Transitioning from Modern Horizons 2 to Adventures in the Forgotten Realms

After a brief hiatus due to personal matters, my recaps are back.

In a fashion.

I don’t want to take too much time wrapping up the Modern Horizons 2 season as it was dominated by Affinity, Storm, and Dimir. Those three archetypes took down over 67% of the Top 32 finishes and over 75% of all Top 8 slots. These decks were dominant to the point where the next most played deck – Burn – accounted for 5% of the Top 32 metagame. The gap between the 3rd most played archetype (Dimir) and Burn was over 12%. By comparison the most popular archetype during Strixhaven season was Dimir Faeries and it only accounted for 14% of the Top 32 metagame.

I’m also not going to spend too much time talking about the July 10 and July 11 Challenges except to say that Affinity and Storm continued to rule the roost. The card to make the biggest splash from the latest set is Celestial Unicorn, which showed up in three decks across the weekend.

Instead I’m going to talk about last Tuesday when Gavin Verhey from Wizards of the Coast stopped by the #MTGPauper Discord for a chat. Gavin stops by a few times a year to check in on the format, take the pulse of people there, and answer some questions. One question and answer in particular has set off a segment of the community, and I want to address it separately.

You closed the last fireside-chat with the question: What should Pauper be? The community still feels divided to me. I’m curious what your opinion/perspective is currently. Ideally that could be used as the starting point for some conversations within the community across social media to get you a legitimate answer.

And here’s Gavin’s response (emphasis added):

I do think that ultimately a lot of this is on the players to figure out. Pauper has always been a format by the players, for the players. I remember playing in fan-run Pauper events on MTGO 12+ years ago with my homebrew Teachings decks! But I will say this: the Pauper community isn’t large, and dividing yourselves isn’t going to get you the critical mass you need. Working together is going to be important. I know there are many different opinions out there on format health, and what should be banned, and so on, but making this an inclusive community where everybody feels welcome, even if you (respectfully) disagree on aspects of the format or what decks are best is crucial to earning that larger seat at the table. We’re about to enter back into a brave new world of in-store play and a whole new generation of players who came to Magic during the pandemic. Be the landing place for them as they try playing paper. Work with your stores to run events. This is, in some sense, your chance for a whole new generation of Magic players to find a home here. Create the Pauper community you want to see in the world, and success will follow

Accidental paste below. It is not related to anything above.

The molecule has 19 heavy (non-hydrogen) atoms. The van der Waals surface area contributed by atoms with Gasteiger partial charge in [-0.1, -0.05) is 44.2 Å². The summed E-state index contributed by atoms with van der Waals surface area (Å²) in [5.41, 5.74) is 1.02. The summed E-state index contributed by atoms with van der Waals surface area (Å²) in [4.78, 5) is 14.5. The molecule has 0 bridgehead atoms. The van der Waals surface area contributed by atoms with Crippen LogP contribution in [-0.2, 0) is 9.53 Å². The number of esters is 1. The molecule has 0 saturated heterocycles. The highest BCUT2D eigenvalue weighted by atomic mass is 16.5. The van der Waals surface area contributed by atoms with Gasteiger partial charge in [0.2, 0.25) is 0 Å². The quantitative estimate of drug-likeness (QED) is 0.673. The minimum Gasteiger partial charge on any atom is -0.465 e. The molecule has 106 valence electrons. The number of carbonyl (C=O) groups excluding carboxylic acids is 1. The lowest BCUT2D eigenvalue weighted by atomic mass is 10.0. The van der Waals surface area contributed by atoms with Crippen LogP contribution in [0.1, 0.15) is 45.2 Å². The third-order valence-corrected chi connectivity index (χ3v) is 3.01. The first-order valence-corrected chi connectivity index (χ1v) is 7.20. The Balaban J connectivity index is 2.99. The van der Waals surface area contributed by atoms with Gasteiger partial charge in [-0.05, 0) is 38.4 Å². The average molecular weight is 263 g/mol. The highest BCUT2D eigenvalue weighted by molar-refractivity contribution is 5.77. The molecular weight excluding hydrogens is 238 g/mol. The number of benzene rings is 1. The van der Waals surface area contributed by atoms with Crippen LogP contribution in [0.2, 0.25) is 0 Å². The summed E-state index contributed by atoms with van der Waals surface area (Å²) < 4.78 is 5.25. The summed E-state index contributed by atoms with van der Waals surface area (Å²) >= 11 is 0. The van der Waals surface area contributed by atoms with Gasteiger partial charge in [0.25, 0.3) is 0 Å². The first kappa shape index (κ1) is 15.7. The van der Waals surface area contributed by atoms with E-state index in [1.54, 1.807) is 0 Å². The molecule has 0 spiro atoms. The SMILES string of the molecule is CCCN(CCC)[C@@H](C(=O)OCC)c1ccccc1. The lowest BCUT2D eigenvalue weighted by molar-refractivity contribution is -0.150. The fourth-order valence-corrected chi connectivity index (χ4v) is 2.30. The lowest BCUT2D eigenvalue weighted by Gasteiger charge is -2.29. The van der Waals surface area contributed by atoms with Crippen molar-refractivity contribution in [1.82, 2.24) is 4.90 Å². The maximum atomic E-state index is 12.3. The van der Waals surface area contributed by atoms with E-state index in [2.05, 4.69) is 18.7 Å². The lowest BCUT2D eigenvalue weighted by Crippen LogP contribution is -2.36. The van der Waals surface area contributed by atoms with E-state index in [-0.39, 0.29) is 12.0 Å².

I am going to hold off on my personal reaction to this and instead try to paraphrase some of the discontent around the answer. Pauper, at the moment, is not in a great place. Some in the chat felt that this response (and others – the conversation is preserved) was trying to sidestep the issue at hand by saying that it was on the Pauper community to drum up interest in a format that currently kind sucks. Some took this as a Catch-22: if you want people to pay attention to the format (and as a result get more eyes on it), you need to get more people to play it while it is “not fun”.

That, understandably, is not great. The people in the chat are highly engaged and if they heard “we can’t fix the format until more people are interested” that is not a great message to receive. But taking a step back I think this reading of the response is disingenuous.

The way to get more attention on any format is to get more eyes on it and more people playing it. People wouldn’t play Pauper and be invested in its long term health if it weren’t, on some level, fun. Pauper (when healthier) presents a unique puzzle.

And yet, the only time the format enters the wider conversation of Magic is when something is broken in the format OR the certain elements of the community are hostile to people who do not play the format regularly.

To me this is what Gavin was trying to hammer home. If the community wants more people to care about the format and to help prevent problems like the current metagame from dragging on then we need to do the work to make the format an attractive and welcoming community. We cannot just get up in arms when things are terrible. People need to be out there making content and talking about the format when things are going well.

I know I fall into this trap too – I didn’t get my reputation as ban-happy for no reason. But if there’s one thing I know it’s that people will remember all my negative comments far more than my positive reviews. I think that Strixhaven season was one of the healthiest in recent memory and said as much…but that doesn’t drive the same engagement as when I say “Gush is broken”. And so it’s on us – the Pauper community – to make enough noise that when things are good that we are impossible to ignore when things get bad.

Published by Alex Ullman

Alex Ullman has been playing Magic since 1994 (he thinks). Since 2005, he's spent most of his time playing and exploring Pauper. One of his proudest accomplishments was being on the winnings side of the 2009 Community Cup. He makes his home in Brooklyn, New York, where he was born and raised.

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